Reputation chatReputation is generated by ‘people talking about you’; that can include people writing about you too and that can include:

  • Emails
  • Social media
  • Blogs including comments on your blog or someone else’s, possibly a third party’s
  • Testimonials or recommendations on various websites
  • Articles in an online or offline publication
  • Letters (yes, people do sometimes still write these)

It’s impossible to hear every conversation where your name is mentioned, you can’t eavesdrop on every meeting everyone has, but if it’s written information there are steps you can take to stay informed.

You always hope that people are saying positive things, but how can you keep track so you can carry out active damage limitation if something negative appears?

The answer is that, if it’s a private communication – either email or a letter – you can’t, unless someone tells you about it.  If it’s online anywhere then setting up Google alerts for your name and your business name is the best move.  This means that, when someone mentions the terms you’ve specified, you’ll get an email with links to the content.

Providing the information is in the public domain you’ll be able to go and view it.  That means you can say ‘thanks’ if it’s positive and take action to mitigate anything negative.

Is that it?

It’s a start, but reputation management has more to it than keeping tabs on what people say; that’s reactive.  You can be proactive in a number of ways:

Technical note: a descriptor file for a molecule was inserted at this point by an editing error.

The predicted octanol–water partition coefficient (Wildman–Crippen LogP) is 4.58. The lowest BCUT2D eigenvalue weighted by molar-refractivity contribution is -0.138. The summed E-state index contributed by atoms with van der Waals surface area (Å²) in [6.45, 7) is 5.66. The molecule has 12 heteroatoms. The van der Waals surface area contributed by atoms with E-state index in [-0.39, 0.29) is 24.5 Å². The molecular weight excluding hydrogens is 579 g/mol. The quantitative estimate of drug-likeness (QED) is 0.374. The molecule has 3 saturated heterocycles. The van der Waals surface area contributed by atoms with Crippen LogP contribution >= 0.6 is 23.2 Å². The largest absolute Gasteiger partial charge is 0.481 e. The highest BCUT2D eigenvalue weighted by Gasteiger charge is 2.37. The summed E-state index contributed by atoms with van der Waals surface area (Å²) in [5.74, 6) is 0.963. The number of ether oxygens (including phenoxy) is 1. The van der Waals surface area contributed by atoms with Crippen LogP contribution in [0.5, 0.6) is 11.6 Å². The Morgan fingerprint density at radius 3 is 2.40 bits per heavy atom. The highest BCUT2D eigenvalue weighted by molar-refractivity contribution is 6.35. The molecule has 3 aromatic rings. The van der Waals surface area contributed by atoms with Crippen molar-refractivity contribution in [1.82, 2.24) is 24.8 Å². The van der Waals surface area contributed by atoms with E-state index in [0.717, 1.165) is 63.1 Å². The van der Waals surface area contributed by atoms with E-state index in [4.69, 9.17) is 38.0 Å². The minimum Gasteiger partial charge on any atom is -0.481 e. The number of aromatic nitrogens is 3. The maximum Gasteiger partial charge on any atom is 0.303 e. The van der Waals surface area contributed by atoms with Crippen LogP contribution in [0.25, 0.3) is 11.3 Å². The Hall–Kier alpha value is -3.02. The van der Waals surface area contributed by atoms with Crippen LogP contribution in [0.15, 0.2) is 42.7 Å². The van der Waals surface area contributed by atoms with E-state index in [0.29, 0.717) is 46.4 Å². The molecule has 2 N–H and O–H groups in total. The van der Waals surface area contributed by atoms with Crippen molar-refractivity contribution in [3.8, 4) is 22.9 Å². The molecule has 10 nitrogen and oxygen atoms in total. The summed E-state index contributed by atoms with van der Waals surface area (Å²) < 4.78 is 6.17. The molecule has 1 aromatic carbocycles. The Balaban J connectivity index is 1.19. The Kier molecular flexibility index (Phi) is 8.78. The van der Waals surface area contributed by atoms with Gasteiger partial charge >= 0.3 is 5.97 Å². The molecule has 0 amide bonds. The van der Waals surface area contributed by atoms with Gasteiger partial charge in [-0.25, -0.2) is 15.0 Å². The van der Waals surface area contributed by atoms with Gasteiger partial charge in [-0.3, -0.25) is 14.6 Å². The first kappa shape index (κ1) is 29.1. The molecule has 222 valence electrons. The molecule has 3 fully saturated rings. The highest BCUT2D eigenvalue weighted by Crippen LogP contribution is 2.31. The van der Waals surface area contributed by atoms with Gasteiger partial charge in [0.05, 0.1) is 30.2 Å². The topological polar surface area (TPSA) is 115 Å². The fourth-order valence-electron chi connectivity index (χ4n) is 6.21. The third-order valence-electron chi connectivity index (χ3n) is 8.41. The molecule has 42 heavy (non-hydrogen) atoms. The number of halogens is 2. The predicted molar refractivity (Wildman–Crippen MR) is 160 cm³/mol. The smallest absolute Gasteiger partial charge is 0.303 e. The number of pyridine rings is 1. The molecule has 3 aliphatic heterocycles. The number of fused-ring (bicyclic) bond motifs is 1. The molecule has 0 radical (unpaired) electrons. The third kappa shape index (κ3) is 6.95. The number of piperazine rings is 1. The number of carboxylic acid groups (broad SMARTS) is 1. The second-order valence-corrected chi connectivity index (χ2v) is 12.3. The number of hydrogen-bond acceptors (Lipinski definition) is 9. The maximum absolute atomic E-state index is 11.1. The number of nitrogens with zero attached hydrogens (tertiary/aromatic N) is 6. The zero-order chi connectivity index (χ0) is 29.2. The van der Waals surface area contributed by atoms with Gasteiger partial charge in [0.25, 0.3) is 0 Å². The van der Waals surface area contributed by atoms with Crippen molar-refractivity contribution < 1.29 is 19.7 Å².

1. Post useful information into your social media accounts so you get a reputation as someone who shares value
  2. Write blogs that share your knowledge and demonstrate that you know your stuff
  3. Offer to blog on other people’s blogs – ideally ones that share your target market, you’ll get a wider exposure and help their audience too
  4. Follow your social media feeds reasonably regularly and help people where possible. This is a good approach in Facebook and LinkedIn groups too.
  5. Share blogs you enjoy – curating content associates you with good quality information AND establishes you as having your finger on the pulse
  6. When you get a testimonial say ‘thank you’ publicly
  7. Publish testimonials on your website alongside the relevant content (i.e. on the page where that service is described, not on a dedicated testimonial page – fewer people visit these and even fewer read past the first 2-3)
  8. Get published in the industry journals your target audience read – it can be easier than you think and gives your reputation a boost as a published author.
  9. Volunteer to speak at local networking events to share your knowledge – your audience will remember you as someone who shares tips and advice, especially if you give them branded handouts with space for their notes
  10. Give away your top 10 tips on your website – if possible collect people’s email address so that you can continue to send them useful information.

These are just a few; with a little ingenuity you’ll start to spot opportunities.